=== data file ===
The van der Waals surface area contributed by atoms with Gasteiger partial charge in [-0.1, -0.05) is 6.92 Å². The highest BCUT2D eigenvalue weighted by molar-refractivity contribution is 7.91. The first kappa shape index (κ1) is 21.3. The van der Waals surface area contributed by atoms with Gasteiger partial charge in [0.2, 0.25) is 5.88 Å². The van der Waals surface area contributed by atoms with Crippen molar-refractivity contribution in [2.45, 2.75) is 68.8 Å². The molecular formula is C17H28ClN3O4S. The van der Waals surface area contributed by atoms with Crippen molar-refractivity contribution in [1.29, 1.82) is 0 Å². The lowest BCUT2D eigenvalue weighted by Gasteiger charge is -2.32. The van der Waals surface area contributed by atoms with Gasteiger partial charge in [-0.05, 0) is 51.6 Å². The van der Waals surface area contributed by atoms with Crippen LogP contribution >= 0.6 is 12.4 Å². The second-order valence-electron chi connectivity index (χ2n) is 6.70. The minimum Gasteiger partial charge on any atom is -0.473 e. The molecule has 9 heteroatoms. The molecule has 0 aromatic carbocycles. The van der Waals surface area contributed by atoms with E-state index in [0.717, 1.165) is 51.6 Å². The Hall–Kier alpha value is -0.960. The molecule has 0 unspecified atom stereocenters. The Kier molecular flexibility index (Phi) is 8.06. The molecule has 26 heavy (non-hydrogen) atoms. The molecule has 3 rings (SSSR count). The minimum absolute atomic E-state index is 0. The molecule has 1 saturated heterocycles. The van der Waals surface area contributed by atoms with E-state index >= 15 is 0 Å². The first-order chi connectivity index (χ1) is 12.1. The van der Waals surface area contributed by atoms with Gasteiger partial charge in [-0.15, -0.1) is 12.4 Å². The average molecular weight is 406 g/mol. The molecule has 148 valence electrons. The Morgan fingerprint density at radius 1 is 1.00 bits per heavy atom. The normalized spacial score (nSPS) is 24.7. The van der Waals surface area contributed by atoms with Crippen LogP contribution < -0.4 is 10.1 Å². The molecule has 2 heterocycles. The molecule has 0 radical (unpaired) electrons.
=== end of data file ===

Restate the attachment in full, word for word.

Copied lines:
The van der Waals surface area contributed by atoms with Gasteiger partial charge in [-0.1, -0.05) is 6.92 Å². The highest BCUT2D eigenvalue weighted by molar-refractivity contribution is 7.91. The first kappa shape index (κ1) is 21.3. The van der Waals surface area contributed by atoms with Gasteiger partial charge in [0.2, 0.25) is 5.88 Å². The van der Waals surface area contributed by atoms with Crippen molar-refractivity contribution in [2.45, 2.75) is 68.8 Å². The molecular formula is C17H28ClN3O4S. The van der Waals surface area contributed by atoms with Crippen molar-refractivity contribution in [1.29, 1.82) is 0 Å². The lowest BCUT2D eigenvalue weighted by Gasteiger charge is -2.32. The van der Waals surface area contributed by atoms with Gasteiger partial charge in [-0.05, 0) is 51.6 Å². The van der Waals surface area contributed by atoms with Crippen LogP contribution >= 0.6 is 12.4 Å². The second-order valence-electron chi connectivity index (χ2n) is 6.70. The minimum Gasteiger partial charge on any atom is -0.473 e. The molecule has 9 heteroatoms. The molecule has 0 aromatic carbocycles. The van der Waals surface area contributed by atoms with E-state index in [0.717, 1.165) is 51.6 Å². The Hall–Kier alpha value is -0.960. The molecule has 0 unspecified atom stereocenters. The Kier molecular flexibility index (Phi) is 8.06. The molecule has 26 heavy (non-hydrogen) atoms. The molecule has 3 rings (SSSR count). The minimum absolute atomic E-state index is 0. The molecule has 1 saturated heterocycles. The van der Waals surface area contributed by atoms with E-state index >= 15 is 0 Å². The first-order chi connectivity index (χ1) is 12.1. The van der Waals surface area contributed by atoms with Gasteiger partial charge in [-0.15, -0.1) is 12.4 Å². The average molecular weight is 406 g/mol. The molecule has 148 valence electrons. The Morgan fingerprint density at radius 1 is 1.00 bits per heavy atom. The normalized spacial score (nSPS) is 24.7. The van der Waals surface area contributed by atoms with Crippen LogP contribution < -0.4 is 10.1 Å². The molecule has 2 heterocycles. The molecule has 0 radical (unpaired) electrons.